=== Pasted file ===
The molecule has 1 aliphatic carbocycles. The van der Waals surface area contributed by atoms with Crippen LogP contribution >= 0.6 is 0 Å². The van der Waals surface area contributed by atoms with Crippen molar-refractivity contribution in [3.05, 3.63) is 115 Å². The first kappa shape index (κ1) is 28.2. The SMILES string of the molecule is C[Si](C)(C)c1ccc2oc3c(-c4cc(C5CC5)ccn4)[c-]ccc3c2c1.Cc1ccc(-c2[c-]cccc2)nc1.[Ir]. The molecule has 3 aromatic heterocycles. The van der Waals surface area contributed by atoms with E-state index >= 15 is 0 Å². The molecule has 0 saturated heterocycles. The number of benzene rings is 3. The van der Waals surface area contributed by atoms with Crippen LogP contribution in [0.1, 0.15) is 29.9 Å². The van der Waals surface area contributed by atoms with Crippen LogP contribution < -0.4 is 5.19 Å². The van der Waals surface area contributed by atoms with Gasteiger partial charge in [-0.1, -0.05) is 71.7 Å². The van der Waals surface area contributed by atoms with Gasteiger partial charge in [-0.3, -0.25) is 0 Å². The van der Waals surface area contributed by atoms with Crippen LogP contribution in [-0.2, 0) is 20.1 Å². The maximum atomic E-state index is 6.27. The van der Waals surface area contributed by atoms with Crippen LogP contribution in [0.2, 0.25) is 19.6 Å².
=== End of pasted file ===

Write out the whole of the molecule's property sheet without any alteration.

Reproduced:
The molecule has 1 aliphatic carbocycles. The van der Waals surface area contributed by atoms with Crippen LogP contribution >= 0.6 is 0 Å². The van der Waals surface area contributed by atoms with Crippen molar-refractivity contribution in [3.05, 3.63) is 115 Å². The first kappa shape index (κ1) is 28.2. The SMILES string of the molecule is C[Si](C)(C)c1ccc2oc3c(-c4cc(C5CC5)ccn4)[c-]ccc3c2c1.Cc1ccc(-c2[c-]cccc2)nc1.[Ir]. The molecule has 3 aromatic heterocycles. The van der Waals surface area contributed by atoms with E-state index >= 15 is 0 Å². The molecule has 0 saturated heterocycles. The number of benzene rings is 3. The van der Waals surface area contributed by atoms with Crippen LogP contribution in [0.1, 0.15) is 29.9 Å². The van der Waals surface area contributed by atoms with Crippen LogP contribution < -0.4 is 5.19 Å². The van der Waals surface area contributed by atoms with Gasteiger partial charge in [-0.1, -0.05) is 71.7 Å². The van der Waals surface area contributed by atoms with Gasteiger partial charge in [-0.3, -0.25) is 0 Å². The van der Waals surface area contributed by atoms with Crippen LogP contribution in [-0.2, 0) is 20.1 Å². The maximum atomic E-state index is 6.27. The van der Waals surface area contributed by atoms with Crippen LogP contribution in [0.2, 0.25) is 19.6 Å².